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US House Republican Leader Warns Obama over Libya

Susan Cornwell

What a difference two years make. Now, with President George W. Bush in gentle retirement, who would have thought that the Democratic President would now be fighting off the GOP leadership over his own illegally waged war in Libya. The grip of empire, like hypocrisy, makes no partisan distinctions. (File photo)

WASHINGTON - House Speaker John Boehner warned President Barack Obama on Tuesday that he was skating on thin legal ice by keeping U.S. forces involved in Libya for nearly three months without the authorization of Congress.

The letter from the Republican leader of the House of Representatives to the Democratic president threatened to turn lawmakers' unease over the Libyan conflict into a clash between Congress and the White House over constitutional powers.

Boehner accused Obama of "a refusal to acknowledge and respect the role of Congress" in military operations and a "lack of clarity" about why the U.S. was still involved in Libya. He asked Obama to explain the legal grounds for the war by Friday, adding that by Sunday Obama would be in violation of the law if nothing changed.

However the law invoked by the Speaker to back up his argument -- the 1973 War Powers Resolution -- is of questionable constitutionality and no sitting president has recognized it. The Obama White House has been as vague as some of its predecessors on the matter.

"It would appear that in five days, the administration will be in violation of the War Powers Resolution unless it asks for and receives authorization from Congress or withdraws all U.S. troops and resources from the mission Boehner said in the letter, which was released by his office.

"Have you ... conducted the legal analysis to justify your position?" Boehner asked. "Given the gravity of the constitutional and statutory questions involved, I request your answer by Friday, June 17, 2011."


The U.S. Constitution says that Congress declares war, while the president is commander-in-chief of the armed forces. The War Powers Resolution sought to resolve the tensions in these roles and was passed by Congress over a veto by President Richard Nixon.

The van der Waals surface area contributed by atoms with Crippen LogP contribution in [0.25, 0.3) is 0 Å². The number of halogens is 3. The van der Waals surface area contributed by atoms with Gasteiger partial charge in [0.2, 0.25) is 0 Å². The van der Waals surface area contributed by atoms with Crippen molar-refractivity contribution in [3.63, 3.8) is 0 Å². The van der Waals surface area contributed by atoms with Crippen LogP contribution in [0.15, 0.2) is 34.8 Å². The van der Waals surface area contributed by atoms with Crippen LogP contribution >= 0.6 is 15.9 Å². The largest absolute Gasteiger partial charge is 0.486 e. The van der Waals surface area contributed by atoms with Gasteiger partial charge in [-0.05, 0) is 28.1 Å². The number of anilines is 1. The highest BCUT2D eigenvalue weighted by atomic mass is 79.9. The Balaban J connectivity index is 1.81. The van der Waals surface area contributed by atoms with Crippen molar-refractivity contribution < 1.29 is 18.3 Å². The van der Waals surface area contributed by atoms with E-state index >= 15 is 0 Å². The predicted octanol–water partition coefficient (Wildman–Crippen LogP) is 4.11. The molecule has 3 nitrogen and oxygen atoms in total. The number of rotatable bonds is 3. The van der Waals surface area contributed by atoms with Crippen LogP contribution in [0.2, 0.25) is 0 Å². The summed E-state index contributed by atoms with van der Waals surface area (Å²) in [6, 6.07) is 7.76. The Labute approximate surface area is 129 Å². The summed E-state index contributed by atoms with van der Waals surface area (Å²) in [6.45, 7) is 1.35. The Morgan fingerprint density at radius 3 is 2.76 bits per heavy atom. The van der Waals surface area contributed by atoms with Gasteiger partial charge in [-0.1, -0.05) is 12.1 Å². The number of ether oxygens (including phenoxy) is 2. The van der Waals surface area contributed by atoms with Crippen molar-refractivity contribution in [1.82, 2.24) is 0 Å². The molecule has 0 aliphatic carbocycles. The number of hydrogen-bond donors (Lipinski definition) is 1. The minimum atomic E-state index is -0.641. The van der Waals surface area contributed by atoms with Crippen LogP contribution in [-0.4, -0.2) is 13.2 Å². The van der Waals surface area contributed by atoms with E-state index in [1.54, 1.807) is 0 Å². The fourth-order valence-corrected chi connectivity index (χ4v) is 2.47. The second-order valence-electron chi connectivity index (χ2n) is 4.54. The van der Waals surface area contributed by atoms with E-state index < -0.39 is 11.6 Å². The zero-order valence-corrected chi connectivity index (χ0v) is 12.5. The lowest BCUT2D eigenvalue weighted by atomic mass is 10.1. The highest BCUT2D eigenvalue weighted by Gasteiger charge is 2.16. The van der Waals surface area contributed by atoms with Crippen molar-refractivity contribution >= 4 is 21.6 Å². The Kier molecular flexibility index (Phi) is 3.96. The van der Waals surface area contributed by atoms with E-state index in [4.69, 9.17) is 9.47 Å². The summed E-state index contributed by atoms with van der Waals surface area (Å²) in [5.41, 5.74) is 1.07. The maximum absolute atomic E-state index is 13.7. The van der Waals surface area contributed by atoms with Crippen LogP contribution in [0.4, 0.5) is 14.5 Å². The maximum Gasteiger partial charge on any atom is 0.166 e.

The resolution prohibits U.S. armed forces from being involved in military actions for more than 60 days without congressional authorization, and includes a further 30-day withdrawal period. Boehner said the 90 days expires on Sunday.

Obama notified Congress in March that the United States was taking part in a multinational operation conducting air strikes to protect Libyan civilians from by Muammar Gaddafi's forces. Obama did not ask for congressional authorization.

NATO is leading the Libya intervention with the United States providing with logistical support and intelligence. There are no U.S. troops on the ground in Libya.

The White House says it has consulted regularly with lawmakers on the war and officials have suggested that the limited U.S. action might not meet the War Powers threshold.

If Obama did ask for congressional authorization, it is not clear he would get it, even though the U.S. role is limited.

The Democratic-controlled Senate has not even tried to pass a non-binding resolution supporting the war.

Two House lawmakers, Democrat Dennis Kucinich and Republican Walter Jones, said they would file a lawsuit in federal court concerning Obama and the Libyan war.

Earlier this month, a House majority passed a resolution accusing Obama of not having offered a "compelling rationale" for the Libyan war and demanding information about its costs and scope by Thursday June 16. Boehner's letter indicated that lawmakers are still waiting for answers.

That resolution noted that Congress has the authority to cut off funds for military operations, implying this might be considered if the Obama administration did not respond.

(Editing by Cynthia Osterman and Christopher Wilson)

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